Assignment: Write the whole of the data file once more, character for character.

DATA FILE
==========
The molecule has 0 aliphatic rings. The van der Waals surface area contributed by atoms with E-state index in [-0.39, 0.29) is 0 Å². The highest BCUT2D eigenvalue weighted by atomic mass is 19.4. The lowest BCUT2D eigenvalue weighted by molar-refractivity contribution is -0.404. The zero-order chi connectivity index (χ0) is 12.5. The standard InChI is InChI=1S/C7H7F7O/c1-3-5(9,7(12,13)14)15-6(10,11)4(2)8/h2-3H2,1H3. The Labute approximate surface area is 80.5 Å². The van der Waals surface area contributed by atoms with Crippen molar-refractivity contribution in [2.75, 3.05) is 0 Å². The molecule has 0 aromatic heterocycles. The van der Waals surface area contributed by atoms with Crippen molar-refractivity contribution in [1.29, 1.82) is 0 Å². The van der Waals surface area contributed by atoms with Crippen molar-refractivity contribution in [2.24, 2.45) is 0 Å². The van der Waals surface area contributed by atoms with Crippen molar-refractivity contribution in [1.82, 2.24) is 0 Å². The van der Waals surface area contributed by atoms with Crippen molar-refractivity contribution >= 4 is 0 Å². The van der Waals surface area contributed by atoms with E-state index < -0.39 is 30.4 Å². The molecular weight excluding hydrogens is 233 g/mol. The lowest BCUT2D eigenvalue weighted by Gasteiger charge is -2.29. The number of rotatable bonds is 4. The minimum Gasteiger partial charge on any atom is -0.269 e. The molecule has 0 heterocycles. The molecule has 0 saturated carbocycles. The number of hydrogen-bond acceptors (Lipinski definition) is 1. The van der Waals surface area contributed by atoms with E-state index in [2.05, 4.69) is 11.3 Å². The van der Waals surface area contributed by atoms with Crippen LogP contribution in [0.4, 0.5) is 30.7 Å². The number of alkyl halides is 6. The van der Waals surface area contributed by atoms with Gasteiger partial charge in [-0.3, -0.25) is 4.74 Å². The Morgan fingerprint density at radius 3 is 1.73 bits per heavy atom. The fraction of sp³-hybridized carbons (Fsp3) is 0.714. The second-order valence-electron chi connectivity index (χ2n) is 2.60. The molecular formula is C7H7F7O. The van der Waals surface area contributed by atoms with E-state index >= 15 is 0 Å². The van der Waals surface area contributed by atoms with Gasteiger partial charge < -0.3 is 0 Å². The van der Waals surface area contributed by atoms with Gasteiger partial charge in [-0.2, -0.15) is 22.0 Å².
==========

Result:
The molecule has 0 aliphatic rings. The van der Waals surface area contributed by atoms with E-state index in [-0.39, 0.29) is 0 Å². The highest BCUT2D eigenvalue weighted by atomic mass is 19.4. The lowest BCUT2D eigenvalue weighted by molar-refractivity contribution is -0.404. The zero-order chi connectivity index (χ0) is 12.5. The standard InChI is InChI=1S/C7H7F7O/c1-3-5(9,7(12,13)14)15-6(10,11)4(2)8/h2-3H2,1H3. The Labute approximate surface area is 80.5 Å². The van der Waals surface area contributed by atoms with Crippen molar-refractivity contribution in [2.75, 3.05) is 0 Å². The molecule has 0 aromatic heterocycles. The van der Waals surface area contributed by atoms with Crippen molar-refractivity contribution in [1.29, 1.82) is 0 Å². The van der Waals surface area contributed by atoms with Crippen molar-refractivity contribution in [2.24, 2.45) is 0 Å². The van der Waals surface area contributed by atoms with Crippen molar-refractivity contribution in [1.82, 2.24) is 0 Å². The van der Waals surface area contributed by atoms with Crippen molar-refractivity contribution >= 4 is 0 Å². The van der Waals surface area contributed by atoms with E-state index < -0.39 is 30.4 Å². The molecular weight excluding hydrogens is 233 g/mol. The lowest BCUT2D eigenvalue weighted by Gasteiger charge is -2.29. The number of rotatable bonds is 4. The minimum Gasteiger partial charge on any atom is -0.269 e. The molecule has 0 heterocycles. The molecule has 0 saturated carbocycles. The number of hydrogen-bond acceptors (Lipinski definition) is 1. The van der Waals surface area contributed by atoms with E-state index in [2.05, 4.69) is 11.3 Å². The van der Waals surface area contributed by atoms with Crippen LogP contribution in [0.4, 0.5) is 30.7 Å². The number of alkyl halides is 6. The van der Waals surface area contributed by atoms with Gasteiger partial charge in [-0.3, -0.25) is 4.74 Å². The Morgan fingerprint density at radius 3 is 1.73 bits per heavy atom. The fraction of sp³-hybridized carbons (Fsp3) is 0.714. The second-order valence-electron chi connectivity index (χ2n) is 2.60. The molecular formula is C7H7F7O. The van der Waals surface area contributed by atoms with E-state index >= 15 is 0 Å². The van der Waals surface area contributed by atoms with Gasteiger partial charge < -0.3 is 0 Å². The van der Waals surface area contributed by atoms with Gasteiger partial charge in [-0.2, -0.15) is 22.0 Å².